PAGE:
Rugby Union: Australians anxious to make amends

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The Independent Online
AS ONLY the All Blacks and England have prevailed against the French at Parc des Princes in the past 18 years, the Wallabies, who play there in this afternoon's second Test, could be excused for feeling the weight of history. They have never won a series in France and are not about to.

Last Saturday in Bordeaux, Australia more or less gave it away. Their magnificent forwards exploded the fallacy about gigantism in rugby by outplaying the enormous French pack. But the team as a whole failed where they have been so strong during their years of predominance, in the taking of chances.

This would be a worrying trend for Bob Dwyer, the Wallabies coach, if it were to continue. It has not been a great year for the World Cup holders - if only because Australia lost the Bledisloe Cup so conclusively to New Zealand, a disappointment that outweighed even the 2-1 series victory over the still- lumbering Springboks.

Then there was last Saturday, which can be dismissed as a travesty or an aberration only if the same does not happen today. 'Perhaps we overplayed some things in the first Test,' Dwyer said yesterday. 'We must remember you don't get that many chances at this level.'

This is where New Zealand, on tour in the UK, have been a contrast, eking out desperate victories by the simple expedient of taking everything on offer. Had they not, they would already have lost to the Midlands, South-West and North. Having said that, the Wallabies' provincial record in France has been the best any Australia team has enjoyed.

If the Australians are in an in-between phase - which is how they like to portray it - they have at least chosen the best time, in between times, just as they did before the last World Cup. We may not have realised at the time, but when they were last in France, in the autumn of 1989, that was a team embarking before our eyes on their way to the Webb Ellis Trophy.

Whether 'in between' now means on the way up or down is a question the matches last Saturday and today are supposed to answer. What is well remembered about '89 is that Australia secured victory in a blaze of tries in Strasbourg before losing the second Test in Lille.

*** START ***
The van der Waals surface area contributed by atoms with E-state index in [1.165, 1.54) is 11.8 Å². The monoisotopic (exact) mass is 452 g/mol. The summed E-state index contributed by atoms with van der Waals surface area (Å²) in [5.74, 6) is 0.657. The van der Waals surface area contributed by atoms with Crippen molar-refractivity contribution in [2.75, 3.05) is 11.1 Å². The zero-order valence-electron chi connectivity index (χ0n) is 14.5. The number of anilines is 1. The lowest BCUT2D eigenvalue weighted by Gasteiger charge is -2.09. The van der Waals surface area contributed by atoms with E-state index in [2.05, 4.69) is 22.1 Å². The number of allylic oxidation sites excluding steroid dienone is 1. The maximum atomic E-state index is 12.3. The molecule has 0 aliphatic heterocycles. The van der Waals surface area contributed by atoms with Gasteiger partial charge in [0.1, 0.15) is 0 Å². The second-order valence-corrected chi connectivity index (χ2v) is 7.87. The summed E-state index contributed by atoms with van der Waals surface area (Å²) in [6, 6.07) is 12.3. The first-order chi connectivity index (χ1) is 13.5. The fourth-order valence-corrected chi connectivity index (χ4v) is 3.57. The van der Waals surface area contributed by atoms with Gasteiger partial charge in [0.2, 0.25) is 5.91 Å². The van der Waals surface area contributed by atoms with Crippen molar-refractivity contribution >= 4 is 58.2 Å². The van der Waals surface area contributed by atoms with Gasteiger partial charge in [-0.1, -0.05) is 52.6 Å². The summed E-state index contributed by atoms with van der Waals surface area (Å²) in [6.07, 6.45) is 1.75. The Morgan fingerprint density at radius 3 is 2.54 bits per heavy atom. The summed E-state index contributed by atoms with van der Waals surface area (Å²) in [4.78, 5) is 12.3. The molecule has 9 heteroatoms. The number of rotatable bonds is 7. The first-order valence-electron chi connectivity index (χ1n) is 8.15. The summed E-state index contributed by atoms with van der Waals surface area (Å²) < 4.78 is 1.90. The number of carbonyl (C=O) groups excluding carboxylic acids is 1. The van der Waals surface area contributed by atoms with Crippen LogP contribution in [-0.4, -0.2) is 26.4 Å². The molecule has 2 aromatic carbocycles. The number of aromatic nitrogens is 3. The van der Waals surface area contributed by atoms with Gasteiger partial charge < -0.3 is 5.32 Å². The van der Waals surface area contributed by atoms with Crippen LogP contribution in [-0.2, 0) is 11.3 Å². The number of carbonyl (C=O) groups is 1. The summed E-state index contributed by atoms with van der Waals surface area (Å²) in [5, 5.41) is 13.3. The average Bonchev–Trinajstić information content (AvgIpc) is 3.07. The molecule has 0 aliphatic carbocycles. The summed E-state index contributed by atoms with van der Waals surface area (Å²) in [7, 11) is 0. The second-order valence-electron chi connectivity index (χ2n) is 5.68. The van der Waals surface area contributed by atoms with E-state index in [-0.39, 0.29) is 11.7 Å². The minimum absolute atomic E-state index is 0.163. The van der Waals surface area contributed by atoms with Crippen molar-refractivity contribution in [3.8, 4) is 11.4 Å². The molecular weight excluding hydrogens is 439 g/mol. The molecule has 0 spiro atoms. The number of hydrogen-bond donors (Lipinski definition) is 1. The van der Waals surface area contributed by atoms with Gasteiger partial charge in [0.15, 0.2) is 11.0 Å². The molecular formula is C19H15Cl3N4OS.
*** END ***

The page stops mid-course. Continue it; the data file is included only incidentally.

So the parallel between then and now is not quite exact. Then, Dwyer plucked two teenagers out of the air. On Tim Horan and Jason Little, plus one or two others, Dwyer built the team who won the 1991 World Cup. The nonpareil centre pair are still only 23 and, though there is no longer a Nick Farr- Jones, Lynagh and Campese play on.

Whether the likes of Matthew Burke and Ilie Tabua, both out of today's Test, will ultimately lead the new generation to further glories at the World Cup in South Africa in 1995 is a fascinating imponderable. Less imponderable is what will happen if Rod McCall and Garrick Morgan win as much line-

out possession in Paris as in Bordeaux.

Because surely the Wallabies will not let it go to waste again. Or, as Pierre Berbizier, France's coach, put it yesterday: 'If we do not dominate the line-out, we will not be able to win.' Not for a second time, anyway.

FRANCE: J-L Sadourny (Colomiers); P Bernat- Salles (Pau), P Sella (Agen), T Lacroix (Dax), P Saint-Andre (Montferrand); A Penaud (Brive), A Hueber (Toulon); L Armary (Lourdes), J-M Gonzalez (Bayonne), L Seigne (Merignac), O Merle (Grenoble), O Roumat (Dax, capt), P Benetton (Agen), M Cecillon (Bourgoin), A Benazzi (Agen).

AUSTRALIA: M Roebuck (New South Wales); D Smith, T Horan, J Little (Queensland), D Campese (NSW); M Lynagh (capt), P Slattery (Queensland); A Daly, P Kearns, E McKenzie (NSW), R McCall, G Morgan (Queensland), M Brial, T Gavin (NSW), D Wilson (Queensland).

Referee: D Bishop (New Zealand).

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